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  1. #1
    Shiny Thimble

    Join Date
    Aug 2019
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    Default Vintage quilt issue

    Was gifted a quilt in the 80’s that was made approximately in the 1940’s. The quilt has a fine red dust coming out of it. I want to save and restore the quilt. When I removed the binding to put on a new back I discovered that there is not a true batting but some type of mesh cotton fabric. Could this be causing the “rusty” particles? Is there a way to attach pics so I can show you what is happening?

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  3. #2
    Rotary Pro

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    Dec 2018
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    Default Re: Vintage quilt issue

    Your going to have to see if this is water soluble, take a very small sample & test it. Did the water turn red??
    You may have no other choice if you want to save the top, dismantle it completely, is the fabric top stable, no tears, stains etc. if there is, for me I'd just save the top to admire.
    When you have decided what you believe, what you feel must be done, have the courage to stand alone and be counted
    Elanor Roosevelt

  4. #3
    Missouri Star

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    Default Re: Vintage quilt issue

    I was witness to a party who displayed a quilt for an appraiser. When the quilt was unfolded there was a dust similar to what you describe. The appraiser said the fabrics were from the 1800's and a lot of the fabrics then had some metal in them to add support and stiffness. The 'red' dust was actually rust. The quilt in question was deemed unsalvageable. I hope this isn't the case here.
    Sometimes, when there's a raging fire,
    it's best not to try to put it out with gasoline.

    "...pal carajo con la negatividad..."

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  6. #4
    Rotary Pro

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    Dec 2018
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    Default Re: Vintage quilt issue

    Sandy is completely right, take it apart if you really want to save it.
    When you have decided what you believe, what you feel must be done, have the courage to stand alone and be counted
    Elanor Roosevelt

  7. #5
    Shiny Thimble

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    Aug 2019
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    Default Re: Vintage quilt issue

    Thanks so much. It does appear to be rust. I will do the water test. If I’m unable to salvage I will simply put it back in my display case and enjoy the top.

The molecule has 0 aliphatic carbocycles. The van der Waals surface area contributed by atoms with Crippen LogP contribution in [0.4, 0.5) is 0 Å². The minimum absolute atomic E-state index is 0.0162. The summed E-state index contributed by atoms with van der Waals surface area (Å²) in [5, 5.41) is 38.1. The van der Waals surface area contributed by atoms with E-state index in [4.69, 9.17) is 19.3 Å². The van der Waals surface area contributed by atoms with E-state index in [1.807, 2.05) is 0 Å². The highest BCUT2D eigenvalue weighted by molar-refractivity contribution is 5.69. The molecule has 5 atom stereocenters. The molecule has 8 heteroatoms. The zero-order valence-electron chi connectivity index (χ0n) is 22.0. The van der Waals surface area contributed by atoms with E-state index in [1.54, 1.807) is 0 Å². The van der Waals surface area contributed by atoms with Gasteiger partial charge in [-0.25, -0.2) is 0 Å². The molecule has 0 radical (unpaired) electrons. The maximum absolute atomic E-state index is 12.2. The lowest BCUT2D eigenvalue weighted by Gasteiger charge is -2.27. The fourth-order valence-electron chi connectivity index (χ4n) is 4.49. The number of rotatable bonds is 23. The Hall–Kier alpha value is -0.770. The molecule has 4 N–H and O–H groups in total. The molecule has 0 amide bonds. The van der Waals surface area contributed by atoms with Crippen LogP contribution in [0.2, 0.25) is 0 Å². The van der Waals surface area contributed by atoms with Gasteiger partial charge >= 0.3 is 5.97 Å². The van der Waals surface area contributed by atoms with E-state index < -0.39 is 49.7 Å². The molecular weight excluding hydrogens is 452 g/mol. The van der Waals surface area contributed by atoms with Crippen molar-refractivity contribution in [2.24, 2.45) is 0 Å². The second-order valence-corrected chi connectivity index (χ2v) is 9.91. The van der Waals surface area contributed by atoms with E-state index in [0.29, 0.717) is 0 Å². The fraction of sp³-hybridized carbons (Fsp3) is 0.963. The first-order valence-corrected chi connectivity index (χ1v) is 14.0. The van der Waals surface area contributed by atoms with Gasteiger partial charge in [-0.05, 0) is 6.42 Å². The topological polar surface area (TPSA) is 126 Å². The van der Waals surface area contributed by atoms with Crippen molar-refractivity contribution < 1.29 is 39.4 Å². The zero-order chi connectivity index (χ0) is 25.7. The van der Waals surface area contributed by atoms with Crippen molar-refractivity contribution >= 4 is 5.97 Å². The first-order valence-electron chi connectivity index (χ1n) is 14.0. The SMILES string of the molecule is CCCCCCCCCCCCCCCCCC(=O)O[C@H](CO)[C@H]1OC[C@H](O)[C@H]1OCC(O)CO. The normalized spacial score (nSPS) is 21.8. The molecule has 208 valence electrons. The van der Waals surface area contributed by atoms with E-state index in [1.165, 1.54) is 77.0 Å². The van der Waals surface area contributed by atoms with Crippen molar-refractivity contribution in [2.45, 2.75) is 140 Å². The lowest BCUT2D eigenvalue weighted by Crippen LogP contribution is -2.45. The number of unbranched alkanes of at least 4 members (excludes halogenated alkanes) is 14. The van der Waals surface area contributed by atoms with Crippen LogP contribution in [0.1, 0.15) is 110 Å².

8. #6
    Missouri Star

    Join Date
    Jul 2012
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    Default Re: Vintage quilt issue

    If the red dust is coming out of what they used for batting... take it apart and remove the insides. You can get another batting and try to put it back together or you can skip the batting and sandwich the top and a backing.... tie it with embroidery floss or quilt it carefully. It would be what is called a summer quilt... used in the summer for taking naps on the porch, not for warmth in the winter time.

    My advice is to not wash it before you get that fabric out and the new ideas done. I don't wash tops or tops being restored until they are back together. They are more likely to come apart, BUT... should you decide to wash your top.... don't put in a machine. Fill the bath tub and let it soak in a gentle bubble bath and some vinegar. Lay flat or line dry... no dryer. Then you can repair any seams that might have lifted or any raffling. Get some anti fraying. It works. I used it on a Confirmation dress that the whole front of the silk dress had raveled out. I was able to fix it good as new, not even the mom would find the repairs,,

    Good Luck!! I have some right now I need to get to working on from the 20's 30's and 40' my grandmother and greatgrandmother made. LOTS of work.

  9. #7
    Applique Angel

    Join Date
    Aug 2012
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    Katy, TX
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    Default Re: Vintage quilt issue

    If you can get the top away from the batting and it's thin in some areas, you can also consider stabilizing it with some iron-on woven (like SF101). Test on a small patch of course before tackling the entire top, but I think if it reacts well and you can get the entire top stabilized with another layer of woven you might be able to quilt it to a new backing and batting?

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